Most iPhone and iPod users love listening to music on their devices, and yet the perennial problem of where to store and what to do with earbuds arises. The Sinch, a collaboration between the legendary frog design and Dune Road Design, is a small accessory that aims to solve this problem by offering an easy way for cord management. The Sinch is essentially a rubber strip with magnets on both ends which ties up your earbuds while still on your iOS device. It’s a sleek design that aims to solve one of iPod/iPhone users’ most vexing problems, yet does it live up to its claims? Read on for the review.
Note: Special thanks to Dune Road/frog for sending a sample for review.
What you see above is the Sinch. It’s designed as a “headphone assistant”, and it’s primary purpose is to “stop chord chaos.” The Sinch comes in a small and elegant packaging, which is also the instruction manual. The packaging is neat looking, and the instruction manual, normally a thing crammed with miniature sized text, is a thing of beauty (words I would never expect myself to use when describing an instruction manual). The descriptions for how to use the Sinch are fairly simple. Attach it to the headphone jack on your earbuds, connect it to your device, lay the Sinch down flat, and wrap. Finally, wrap the end of the Sinch towards the other end and the magnets will attach. Simple? Yes. Effective? Definitely.
The best part of the Sinch, other than what it does, is how slim and light it is. This is extremely useful because most people who listen to music frequently will have a routine in which packing up and unwrapping earbuds should be extremely quick and carrying around an extra device to do this, when portable music players are used for, well, portability, often means making your music player less portable. I carried the Sinch around with me throughout the day and I barely noticed it, except for when I packed up my iPhone.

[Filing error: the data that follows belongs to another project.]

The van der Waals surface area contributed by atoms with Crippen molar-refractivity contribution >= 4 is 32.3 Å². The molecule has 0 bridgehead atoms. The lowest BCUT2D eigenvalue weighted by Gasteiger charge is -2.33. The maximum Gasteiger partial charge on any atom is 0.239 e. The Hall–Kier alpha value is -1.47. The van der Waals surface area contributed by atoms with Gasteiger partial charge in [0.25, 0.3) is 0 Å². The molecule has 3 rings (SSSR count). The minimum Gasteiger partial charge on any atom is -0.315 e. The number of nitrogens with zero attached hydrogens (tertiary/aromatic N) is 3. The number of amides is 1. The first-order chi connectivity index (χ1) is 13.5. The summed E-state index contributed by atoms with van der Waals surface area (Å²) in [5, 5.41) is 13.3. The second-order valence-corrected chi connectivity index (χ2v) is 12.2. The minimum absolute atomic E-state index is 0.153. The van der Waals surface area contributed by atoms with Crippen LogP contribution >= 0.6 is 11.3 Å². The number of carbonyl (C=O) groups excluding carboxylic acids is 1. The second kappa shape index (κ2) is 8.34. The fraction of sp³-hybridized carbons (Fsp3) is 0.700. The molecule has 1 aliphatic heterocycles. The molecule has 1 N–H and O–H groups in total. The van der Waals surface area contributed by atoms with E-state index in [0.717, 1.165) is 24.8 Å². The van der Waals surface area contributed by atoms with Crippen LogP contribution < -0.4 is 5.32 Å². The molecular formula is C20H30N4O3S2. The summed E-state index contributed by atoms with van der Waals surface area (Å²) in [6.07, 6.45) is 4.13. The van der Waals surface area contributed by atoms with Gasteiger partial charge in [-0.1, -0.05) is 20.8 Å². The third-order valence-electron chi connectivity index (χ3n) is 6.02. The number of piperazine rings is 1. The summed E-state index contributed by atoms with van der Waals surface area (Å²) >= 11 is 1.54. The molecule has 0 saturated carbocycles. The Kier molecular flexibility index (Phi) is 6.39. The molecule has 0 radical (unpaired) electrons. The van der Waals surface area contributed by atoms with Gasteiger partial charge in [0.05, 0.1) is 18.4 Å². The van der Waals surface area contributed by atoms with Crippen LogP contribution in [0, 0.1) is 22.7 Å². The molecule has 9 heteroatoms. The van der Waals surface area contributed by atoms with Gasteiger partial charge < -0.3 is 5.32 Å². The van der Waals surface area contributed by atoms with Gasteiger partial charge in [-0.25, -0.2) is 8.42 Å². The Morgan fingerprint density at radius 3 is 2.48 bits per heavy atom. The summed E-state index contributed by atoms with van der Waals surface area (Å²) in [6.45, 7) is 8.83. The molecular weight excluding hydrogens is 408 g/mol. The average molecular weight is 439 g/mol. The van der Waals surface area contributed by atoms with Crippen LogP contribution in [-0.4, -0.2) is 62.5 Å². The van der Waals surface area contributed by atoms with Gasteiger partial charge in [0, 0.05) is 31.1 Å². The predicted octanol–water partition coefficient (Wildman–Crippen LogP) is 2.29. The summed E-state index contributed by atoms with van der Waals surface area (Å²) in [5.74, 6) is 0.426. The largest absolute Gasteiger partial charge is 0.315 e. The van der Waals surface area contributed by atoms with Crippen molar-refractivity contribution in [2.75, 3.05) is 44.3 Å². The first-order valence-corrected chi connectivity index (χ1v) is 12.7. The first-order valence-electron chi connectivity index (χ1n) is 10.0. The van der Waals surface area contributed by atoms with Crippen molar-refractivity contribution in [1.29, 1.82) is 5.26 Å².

The Sinch also helps in unpacking your earbuds quicker in that, while most people will stuff their earbuds in their pocket, making a mess that takes a few minutes to unravel, the extra 10 seconds spent wrapping your earbuds in the Sinch will result in an unpack time of mere seconds. When I tested the Sinch, this easy way to maintain my earbuds from not getting tangled made them something that goes with my iPhone whenever I plan on listening to music.
Above is what the Sinch looks like when in use. I tested it with my Jbuds J5 earbuds, and they worked well, and they also worked well with other earbuds (including Apple’s own earbuds). I found the magnetic power of the Sinch to be surprisingly strong – the cable on my J5 earbuds is quite thick and it managed to hold it together securely.
While the Sinch does nothing to protect your earbuds directly, one venue where it does help is that it is easy to slow down cable fraying, as you can add slack when you are tying your earbuds up. Overall, the Sinch delivers a great user experience and solves the problem of earbuds getting tangled up. The Sinch can also be used as a standalone cable tie, though I found less success with this, and is compatible with all cell phones / iPods (that aren’t the Shuffle and the Nano) and even works with the iPad and other tablets. You can purchase the Sinch for $16 at thesinch.com, and the price is the main shortcoming of this gadget. While the solution is very valuable, I would have preferred that the product cost around half of what it is, with a $5 price tag being ideal. Since this does function as a product with a very specific purpose, the $16 price tag is a bit harsh, though if you’re a person who uses their iPod/iPhone frequently for listening to music on the go, this is a great product.